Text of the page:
The beans in this salad are chickpeas, kidney beans, white lima beans and pinto beans. I soaked them overnight, as this allows the ‘Phytic acid’ found in beans to breakdown and allow easier digestibility. Phytic acid is considered an ‘anti-nutrient’ and can interfere in mineral absorption. So, I would highly recommend you soak them in water for at least 12 hours before you cook them!
Also added in this salad is the delicious cruciferous vegetable kale, which is an incredible anti-inflammatory food! Asparagus has been chosen as it is a fantastic prebiotic food that helps feed the good bacteria in our gut!
Ingredients for the salad :
200 grams of mixed beans
2 cups chopped kale
13 stalks of thin asparagus
8 sliced cherry tomatoes
2 cloves of garlic chopped
2 tbsp extra virgin olive oil
1/2 tsp pink himalayan salt on asparagus
1/2 tsp pink himalayan salt on the beans
1/2 tsp pepper
2 tbsp lemon juice
Ingredients for the salad dressing :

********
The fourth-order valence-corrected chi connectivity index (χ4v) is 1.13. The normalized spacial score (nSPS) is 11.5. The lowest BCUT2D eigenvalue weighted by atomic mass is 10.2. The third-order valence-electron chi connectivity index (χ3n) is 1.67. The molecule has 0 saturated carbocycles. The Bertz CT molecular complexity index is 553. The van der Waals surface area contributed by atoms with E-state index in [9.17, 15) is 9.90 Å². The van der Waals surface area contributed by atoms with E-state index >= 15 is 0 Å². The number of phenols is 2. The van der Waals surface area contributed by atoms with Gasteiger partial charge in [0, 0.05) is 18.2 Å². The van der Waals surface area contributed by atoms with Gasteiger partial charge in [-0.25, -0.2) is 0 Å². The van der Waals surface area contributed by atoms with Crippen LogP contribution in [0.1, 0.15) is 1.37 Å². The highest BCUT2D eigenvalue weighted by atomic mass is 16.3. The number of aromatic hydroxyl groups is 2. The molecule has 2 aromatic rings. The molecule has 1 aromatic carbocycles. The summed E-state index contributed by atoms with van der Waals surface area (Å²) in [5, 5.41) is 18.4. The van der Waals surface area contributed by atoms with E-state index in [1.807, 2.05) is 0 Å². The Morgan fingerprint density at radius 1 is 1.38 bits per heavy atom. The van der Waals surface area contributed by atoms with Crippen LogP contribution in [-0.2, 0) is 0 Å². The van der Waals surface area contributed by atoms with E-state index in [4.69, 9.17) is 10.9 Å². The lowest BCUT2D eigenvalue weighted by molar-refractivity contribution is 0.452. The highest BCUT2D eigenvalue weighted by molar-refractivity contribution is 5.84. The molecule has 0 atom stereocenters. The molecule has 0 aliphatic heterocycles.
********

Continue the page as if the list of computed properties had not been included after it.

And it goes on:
The salad dressing is in itself most nutritious and can be stored in a glass bottle in the fridge for 2 – 3 weeks. It is thick in texture and has an intense taste, therefore it can be used in small quantities. The salad dressing’s main ingredient is ‘Tahini’ paste which is made from crushed sesame seeds and water. You can buy prepared tahini from the supermarket. Sesame seeds are a good source of protein and fiber and are packed with essential vitamins and minerals. They are known to help reduce inflammation in the body. The dressing also contains ‘Unrefined dark Molasses sugar’ instead of refined sugar. Molasses is rich in vitamin B6, calcium, iron, magnesium and zinc. ‘Blackstrap molasses’ is a thick liquid and it is a bit more bitter than molasses sugar, so that is why I have suggested you try molasses sugar first and then gradually replace it with blackstrap as it has concentrated amounts of the nutrients mentioned above. You will see an ingredient called ‘Coconut aminos’. This is a liquid extracted from coconut sap and it tastes like soy sauce or tamari. It is available in supermarkets or organic grocery shops. Mix all the ingredients below in a glass bottle before you begin with the salad preparation: